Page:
Working mother of 5

Don't you think that sounds like it could turn up in a newspaper one day to describe me?

Funny thing is, while it is true, I feel much more defined by the 'mother of 5' (who also has a paid job) than the 'working' part of the description.

I loved being on holidays with my kids.  Admittedly holidays is such bliss in our house because there is no running around with music lessons, swimming, sport etc.  So it is a bit of fantasy land when compared to normal term time.

Holiday cubby building - he actually slept in this for two nights!
But I suffered such a lot of grief and withdrawal when I went back to work this week.  I just missed being around my kids (even though they also drive me a bit mental at times).

And I feel a little bit like I'm not quite tough enough.  That I'm meant to be desperate for the working side of my life, because the kid side is just not enough to make me a whole person.

It didn't help me much that on Sunday there was an article in the paper talking about all the outsourcing that two working mothers did to enable them to work full time.  This was to leave them free for the 'core competencies' of parenting (Project Offspring ringing any bells folks?).

Apparently the 'core competencies' are the things you can't pay someone to do for you.  Like spending quality time with your child (none of this bathing, cooking, cleaning nonsense) - which btw has been debunked as an effective parenting strategy anyway.

While I do work, I have to admit that I still feel much pleasure in doing bog standard mundane housey type activities for my family.  Cooking, shopping, washing, cleaning (even though this one I don't love).

I think that if I outsourced all these activities I would (a) not be helping my kids learn ordinary life skills  and (b) not show my kids that life is not just about hanging out together cuddling on the lounge, (or earning money) but involves doing stuff for each other - caring for and serving each other in the day-to-day stuff of life.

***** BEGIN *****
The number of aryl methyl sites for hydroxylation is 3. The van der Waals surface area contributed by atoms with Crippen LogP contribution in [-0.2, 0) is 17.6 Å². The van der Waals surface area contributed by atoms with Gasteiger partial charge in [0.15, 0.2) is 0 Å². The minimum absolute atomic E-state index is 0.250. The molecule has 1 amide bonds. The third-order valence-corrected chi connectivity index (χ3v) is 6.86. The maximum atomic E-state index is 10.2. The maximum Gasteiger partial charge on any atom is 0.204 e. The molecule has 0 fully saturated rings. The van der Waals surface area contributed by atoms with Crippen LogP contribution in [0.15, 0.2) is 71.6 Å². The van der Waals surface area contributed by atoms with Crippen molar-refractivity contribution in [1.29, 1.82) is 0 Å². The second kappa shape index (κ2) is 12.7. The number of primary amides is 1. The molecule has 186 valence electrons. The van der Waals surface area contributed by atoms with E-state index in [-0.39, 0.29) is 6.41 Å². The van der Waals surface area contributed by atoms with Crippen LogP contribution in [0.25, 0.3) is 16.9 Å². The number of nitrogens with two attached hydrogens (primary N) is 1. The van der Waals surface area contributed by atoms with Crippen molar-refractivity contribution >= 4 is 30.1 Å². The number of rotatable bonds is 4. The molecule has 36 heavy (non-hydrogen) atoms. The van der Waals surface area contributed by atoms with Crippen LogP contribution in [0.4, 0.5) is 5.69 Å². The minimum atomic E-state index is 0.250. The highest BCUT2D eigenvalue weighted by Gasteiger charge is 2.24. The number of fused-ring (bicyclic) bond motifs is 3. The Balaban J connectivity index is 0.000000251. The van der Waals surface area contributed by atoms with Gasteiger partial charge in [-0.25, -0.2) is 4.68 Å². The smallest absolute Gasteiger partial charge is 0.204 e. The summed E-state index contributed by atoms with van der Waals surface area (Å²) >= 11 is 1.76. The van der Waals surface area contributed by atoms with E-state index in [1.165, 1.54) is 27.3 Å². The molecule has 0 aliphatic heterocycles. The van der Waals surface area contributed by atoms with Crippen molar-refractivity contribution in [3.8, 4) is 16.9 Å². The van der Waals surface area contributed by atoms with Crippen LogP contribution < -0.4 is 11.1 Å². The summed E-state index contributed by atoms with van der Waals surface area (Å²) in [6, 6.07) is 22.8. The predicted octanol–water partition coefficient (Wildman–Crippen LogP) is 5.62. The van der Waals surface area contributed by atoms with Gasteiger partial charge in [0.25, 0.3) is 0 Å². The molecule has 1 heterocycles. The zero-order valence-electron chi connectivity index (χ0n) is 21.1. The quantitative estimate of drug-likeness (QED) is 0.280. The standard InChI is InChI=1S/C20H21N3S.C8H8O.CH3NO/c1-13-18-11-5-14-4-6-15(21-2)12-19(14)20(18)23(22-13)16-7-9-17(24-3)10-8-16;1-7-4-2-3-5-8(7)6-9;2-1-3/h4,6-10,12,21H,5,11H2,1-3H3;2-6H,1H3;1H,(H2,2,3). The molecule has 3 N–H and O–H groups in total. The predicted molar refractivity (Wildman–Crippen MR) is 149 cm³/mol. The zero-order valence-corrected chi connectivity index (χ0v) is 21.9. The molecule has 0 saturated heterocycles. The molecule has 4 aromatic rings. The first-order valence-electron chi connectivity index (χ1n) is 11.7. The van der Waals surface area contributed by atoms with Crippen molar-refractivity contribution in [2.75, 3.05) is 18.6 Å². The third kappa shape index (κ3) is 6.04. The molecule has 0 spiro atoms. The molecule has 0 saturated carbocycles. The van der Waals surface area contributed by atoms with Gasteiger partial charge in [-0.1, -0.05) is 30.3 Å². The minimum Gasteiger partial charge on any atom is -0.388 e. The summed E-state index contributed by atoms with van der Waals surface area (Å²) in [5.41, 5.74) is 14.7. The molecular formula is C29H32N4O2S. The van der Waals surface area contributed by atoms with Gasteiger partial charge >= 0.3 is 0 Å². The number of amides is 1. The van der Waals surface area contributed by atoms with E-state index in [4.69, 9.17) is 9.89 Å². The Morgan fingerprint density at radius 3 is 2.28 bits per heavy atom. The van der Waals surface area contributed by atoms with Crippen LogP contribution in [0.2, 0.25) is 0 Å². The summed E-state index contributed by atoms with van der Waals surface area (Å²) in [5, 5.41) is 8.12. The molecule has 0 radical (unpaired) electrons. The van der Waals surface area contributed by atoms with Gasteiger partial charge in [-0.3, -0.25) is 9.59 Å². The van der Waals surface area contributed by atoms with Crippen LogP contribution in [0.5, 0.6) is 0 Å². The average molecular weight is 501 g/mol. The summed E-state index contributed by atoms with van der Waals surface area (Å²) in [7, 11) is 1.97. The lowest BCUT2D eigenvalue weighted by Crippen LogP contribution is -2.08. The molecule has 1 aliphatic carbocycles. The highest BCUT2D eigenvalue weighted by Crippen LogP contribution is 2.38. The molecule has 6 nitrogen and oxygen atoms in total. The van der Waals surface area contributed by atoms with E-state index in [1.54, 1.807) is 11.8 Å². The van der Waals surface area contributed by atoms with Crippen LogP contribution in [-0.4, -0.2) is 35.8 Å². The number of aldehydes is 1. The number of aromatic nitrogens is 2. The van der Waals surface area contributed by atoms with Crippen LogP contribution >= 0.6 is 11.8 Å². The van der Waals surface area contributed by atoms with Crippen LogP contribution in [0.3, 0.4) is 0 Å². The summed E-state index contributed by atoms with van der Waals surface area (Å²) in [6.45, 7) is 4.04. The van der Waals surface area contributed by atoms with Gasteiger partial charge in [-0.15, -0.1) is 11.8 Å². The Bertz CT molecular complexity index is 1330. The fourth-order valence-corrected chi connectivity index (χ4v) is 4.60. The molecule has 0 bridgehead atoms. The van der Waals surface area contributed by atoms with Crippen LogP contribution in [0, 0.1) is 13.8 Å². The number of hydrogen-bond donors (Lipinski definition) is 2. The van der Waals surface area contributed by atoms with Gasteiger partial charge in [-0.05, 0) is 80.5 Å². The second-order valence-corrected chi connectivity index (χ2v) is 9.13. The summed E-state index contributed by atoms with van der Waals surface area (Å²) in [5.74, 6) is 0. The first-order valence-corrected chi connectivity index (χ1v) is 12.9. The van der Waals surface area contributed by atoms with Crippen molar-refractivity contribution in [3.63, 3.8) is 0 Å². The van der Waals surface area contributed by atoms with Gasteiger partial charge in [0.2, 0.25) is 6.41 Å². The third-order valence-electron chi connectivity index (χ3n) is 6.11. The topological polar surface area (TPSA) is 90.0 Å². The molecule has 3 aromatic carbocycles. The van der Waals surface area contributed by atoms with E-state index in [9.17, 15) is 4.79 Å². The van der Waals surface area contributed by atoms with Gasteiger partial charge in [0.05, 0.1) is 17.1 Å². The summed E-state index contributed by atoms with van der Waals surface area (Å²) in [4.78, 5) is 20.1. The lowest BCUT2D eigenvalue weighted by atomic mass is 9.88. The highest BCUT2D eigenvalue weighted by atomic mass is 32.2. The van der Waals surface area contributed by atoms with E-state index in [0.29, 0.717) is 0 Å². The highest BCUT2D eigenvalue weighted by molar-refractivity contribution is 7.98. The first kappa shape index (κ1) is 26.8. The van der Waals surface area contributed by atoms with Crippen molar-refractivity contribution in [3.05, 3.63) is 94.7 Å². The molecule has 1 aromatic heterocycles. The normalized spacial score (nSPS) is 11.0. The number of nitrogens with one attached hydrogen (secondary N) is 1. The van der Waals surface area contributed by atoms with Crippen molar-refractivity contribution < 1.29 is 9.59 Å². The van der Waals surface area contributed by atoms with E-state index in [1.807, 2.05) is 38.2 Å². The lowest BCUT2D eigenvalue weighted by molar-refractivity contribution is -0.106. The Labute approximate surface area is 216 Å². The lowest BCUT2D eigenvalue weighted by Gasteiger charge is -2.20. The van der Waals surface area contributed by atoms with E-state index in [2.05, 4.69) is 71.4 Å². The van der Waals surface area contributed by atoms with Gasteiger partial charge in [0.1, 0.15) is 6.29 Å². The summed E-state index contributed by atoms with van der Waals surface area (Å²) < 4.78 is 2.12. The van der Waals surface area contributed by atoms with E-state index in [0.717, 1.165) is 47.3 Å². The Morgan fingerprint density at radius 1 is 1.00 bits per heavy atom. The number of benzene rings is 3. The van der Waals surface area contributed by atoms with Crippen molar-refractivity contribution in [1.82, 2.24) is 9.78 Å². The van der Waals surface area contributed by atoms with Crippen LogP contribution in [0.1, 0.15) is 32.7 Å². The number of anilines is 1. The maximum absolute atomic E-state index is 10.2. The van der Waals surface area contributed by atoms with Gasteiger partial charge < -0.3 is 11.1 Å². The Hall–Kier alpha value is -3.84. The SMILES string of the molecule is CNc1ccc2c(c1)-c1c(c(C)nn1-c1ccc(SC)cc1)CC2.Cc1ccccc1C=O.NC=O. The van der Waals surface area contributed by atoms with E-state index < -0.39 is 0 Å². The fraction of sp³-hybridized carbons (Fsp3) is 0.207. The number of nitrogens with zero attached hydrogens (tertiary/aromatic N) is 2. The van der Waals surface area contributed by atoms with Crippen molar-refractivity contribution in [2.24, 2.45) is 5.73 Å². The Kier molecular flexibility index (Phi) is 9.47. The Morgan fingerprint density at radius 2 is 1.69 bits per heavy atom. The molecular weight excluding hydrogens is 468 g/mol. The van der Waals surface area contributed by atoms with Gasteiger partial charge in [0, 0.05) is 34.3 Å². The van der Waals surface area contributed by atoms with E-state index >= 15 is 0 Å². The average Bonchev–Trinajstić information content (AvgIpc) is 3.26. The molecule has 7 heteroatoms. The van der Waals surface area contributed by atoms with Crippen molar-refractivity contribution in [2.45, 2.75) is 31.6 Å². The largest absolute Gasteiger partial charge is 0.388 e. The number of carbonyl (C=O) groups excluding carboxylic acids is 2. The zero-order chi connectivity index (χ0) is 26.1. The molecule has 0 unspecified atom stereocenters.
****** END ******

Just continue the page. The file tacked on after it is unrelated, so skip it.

So I live with a tension that exists for me within the 'working mother of 5' descriptor and sometimes wonder if I'm alone on this one.


Jean said…
Definitely not alone. I might not be in paid work right now but I have been at points over the last couple of years, and I felt/feel this tension every day as I "balance" (horrible word!) the many hours of ministry and motherhood. And I totally agree about the "boring" stuff like cooking and cleaning and serving each other. Thanks again, Jennny.
Tasmanian said…
Also agree - you are not alone. People constantly comment "I don't know how you do it" and I keep replying "My husband is awesome" because he's doing the "mundane" stuff (and the cubby building stuff) at the times I am out being paid. The biggest trick for me is that I work with children in my paid work, and have heaps of energy to be creative and patient AT WORK... not so much energy for those things at home. But I think the normal everyday things create opportunities for showing love to our kids, demonstrating kindness, and allowing for conversations that can't be squished into "quality time."
Jenny said…
Thanks for your encouragement. I'm with you Tasmanian - my husband is a legend and does so much (and always has) to keep the show on the road. I do also find it hard to not be grumpy with my own kids after keeping it together at school all day. I try to switch modes as much as possible when I get from work so I'm in 'home mode' and try and think differently about what I'm doing.

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